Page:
Sin #6. Hire a low-balling consultant – You can file this one under: “If it seems too good to be true, it probably is.” If most consultants are working for $100 or $150 an hour or up, and you find one who’s willing to work for $20 an hour — run, don’t walk away from them! The problem with consulting is it’s not like going to Kohl’s and buying a shirt. There’s no such thing in the usability or UX world as a set price for a set amount of work that is standard across all consultants. When I hire, I rarely hire the most expensive consultant, and I never hire the cheapest, I always look for someone in the middle. And when I’m doing freelance consulting, my hourly rate is fair considering my expertise and knowledge —it’s not too high and it’s not too low. Like anything else in this world, you get what you pay for.
Sin #7. Forget to get it in writing – I know what you are thinking: “No duh, of COURSE we get it in writing!” But in fact when dealing with consultants it’s very easy to have scope-creep change the nature of your engagement. A good usability or UX consultant will provide you with a proposal that spells out the nature of the engagement early on. Likewise, the contract and the detailed proposal should clearly explain the nature of the project, including providing information about any potential extra costs, such as going past the estimated hours, adding additional testing or related analysis and other scope-creep variables. The more detailed the proposal or contact is, the better protected you are, and the better you know you’ve found a good usability or UX consultant. Make sure you get it in writing. It will make your relationship with your consultant go much more smoothly!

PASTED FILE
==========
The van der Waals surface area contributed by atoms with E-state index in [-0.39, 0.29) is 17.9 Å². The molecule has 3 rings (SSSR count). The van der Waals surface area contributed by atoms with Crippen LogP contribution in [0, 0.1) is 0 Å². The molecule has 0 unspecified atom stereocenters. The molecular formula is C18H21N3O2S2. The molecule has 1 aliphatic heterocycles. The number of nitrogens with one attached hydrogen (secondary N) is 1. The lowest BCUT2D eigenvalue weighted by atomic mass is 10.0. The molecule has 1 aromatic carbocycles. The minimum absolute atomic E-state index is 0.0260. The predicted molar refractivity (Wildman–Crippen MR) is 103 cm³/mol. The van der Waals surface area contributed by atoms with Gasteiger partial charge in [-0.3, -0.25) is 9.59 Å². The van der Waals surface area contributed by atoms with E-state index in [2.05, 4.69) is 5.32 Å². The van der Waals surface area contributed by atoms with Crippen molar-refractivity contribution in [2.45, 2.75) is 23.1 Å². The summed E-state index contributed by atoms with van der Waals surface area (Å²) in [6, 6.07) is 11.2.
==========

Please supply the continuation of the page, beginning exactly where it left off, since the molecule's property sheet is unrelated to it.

Conclusion – So those are the top seven Sins when hiring a UX consultant. For additional information about usability and UX consultants I’ve listed below a few of the better places to obtain information. By making sure you don’t fall into one or more of the seven sins for hiring a consultant you, your consultant and your client will enjoy a much better project, and relationship!
Usability and UX Resources – Here’s a handy list of usability and UX resources you can use to help you when engaging a consultant.
Usability.gov – Excellent material for understanding what usability is, how it works, and what to do.
Usability Professionals’ Association – The UPA is an organization of members who take usability and UX seriously. It’s always a good idea to ask if your usability or UX expert is a member of this Association.
SIGCHI – The Special Interest Group on Human Computer Interaction is a member organization sometimes considered a bit more “technical” in nature than some other organizations.
Interaction Design Association – The Interaction Design Association is a group of members focused on the practice of improving interaction between people and their devices, websites or applications.
Information Architecture Institute – Another non-profit association, this one is devoted toward the information architecture of websites or applications.
UX Magazine – A publishing site focused on all things usability, user experience and the like. If you find a consultant that says he or she reads “UXMag” then that’s a really good sign.
24 Usability Testing Tools – The most popular post from my Useful Usability website that provides information on the various usability and UX tools available. Many of these are tools your expert should be aware of or should use as applicable.